For Kyrgyzstan’s interim leader, it is mission accomplished.
Voters have backed a constitutional change that Roza Otunbayeva believes will put the country on the path to a “true people’s democracy.”
The reform will give parliament greater power. But in a region known for authoritarian regimes, some are sceptical.
“Our government is corrupt,” said student Abdurahman Aripov, 21. “Whatever happens, the results will be okay, just as the government wants.”
The Central Asian nation is still reeling from violence betweeen ethnic Kyrgyz and Uzbeks in the south that left hundreds of people dead. In her home city of Osh, many think the interim leader can make a difference.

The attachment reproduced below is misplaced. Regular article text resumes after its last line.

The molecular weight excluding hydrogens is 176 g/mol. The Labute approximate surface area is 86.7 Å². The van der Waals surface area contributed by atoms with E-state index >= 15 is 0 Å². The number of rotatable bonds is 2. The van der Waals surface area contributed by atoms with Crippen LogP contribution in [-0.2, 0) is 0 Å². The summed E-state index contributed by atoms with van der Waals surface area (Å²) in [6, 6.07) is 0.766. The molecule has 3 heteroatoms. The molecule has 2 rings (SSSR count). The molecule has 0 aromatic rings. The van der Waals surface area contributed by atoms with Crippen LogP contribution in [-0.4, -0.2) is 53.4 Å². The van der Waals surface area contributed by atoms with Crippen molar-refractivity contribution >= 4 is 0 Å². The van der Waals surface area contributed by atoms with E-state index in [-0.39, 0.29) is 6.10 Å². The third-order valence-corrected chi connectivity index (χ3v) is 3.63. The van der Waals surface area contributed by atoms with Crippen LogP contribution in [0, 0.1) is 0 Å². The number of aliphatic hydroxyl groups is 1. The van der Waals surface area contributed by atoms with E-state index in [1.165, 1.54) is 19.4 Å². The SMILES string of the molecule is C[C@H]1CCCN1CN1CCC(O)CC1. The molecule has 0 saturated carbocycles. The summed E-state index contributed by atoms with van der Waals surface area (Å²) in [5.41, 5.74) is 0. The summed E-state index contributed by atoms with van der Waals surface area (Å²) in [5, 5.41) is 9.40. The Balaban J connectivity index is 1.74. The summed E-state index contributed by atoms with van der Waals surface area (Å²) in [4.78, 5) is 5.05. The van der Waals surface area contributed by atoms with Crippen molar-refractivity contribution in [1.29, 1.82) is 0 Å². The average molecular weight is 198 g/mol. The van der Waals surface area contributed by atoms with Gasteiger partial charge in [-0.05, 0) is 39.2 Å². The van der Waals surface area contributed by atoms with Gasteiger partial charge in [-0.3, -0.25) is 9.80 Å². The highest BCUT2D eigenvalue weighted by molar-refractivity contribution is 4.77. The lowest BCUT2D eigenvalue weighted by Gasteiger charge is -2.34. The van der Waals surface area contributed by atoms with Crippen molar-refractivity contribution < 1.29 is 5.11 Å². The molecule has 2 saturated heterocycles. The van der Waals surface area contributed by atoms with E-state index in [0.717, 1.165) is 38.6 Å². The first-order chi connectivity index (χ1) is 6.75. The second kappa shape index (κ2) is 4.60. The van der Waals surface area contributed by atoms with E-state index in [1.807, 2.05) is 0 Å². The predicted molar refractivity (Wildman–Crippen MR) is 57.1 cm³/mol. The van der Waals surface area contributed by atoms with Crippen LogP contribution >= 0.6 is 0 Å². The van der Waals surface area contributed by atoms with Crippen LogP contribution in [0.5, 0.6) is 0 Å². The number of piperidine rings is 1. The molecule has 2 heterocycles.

“We believe Roza Otunbayeva,” said local resident Gulnara Nasyrova. “She can understand what sort of life we have and she can make it better to live together with people of all nationalities. Everybody should have a good life.”
In near complete results, the electoral commission said some 90 per cent of voters backed the reform.
Under the new charter, Otunbayeva will be acting president until the end of next year.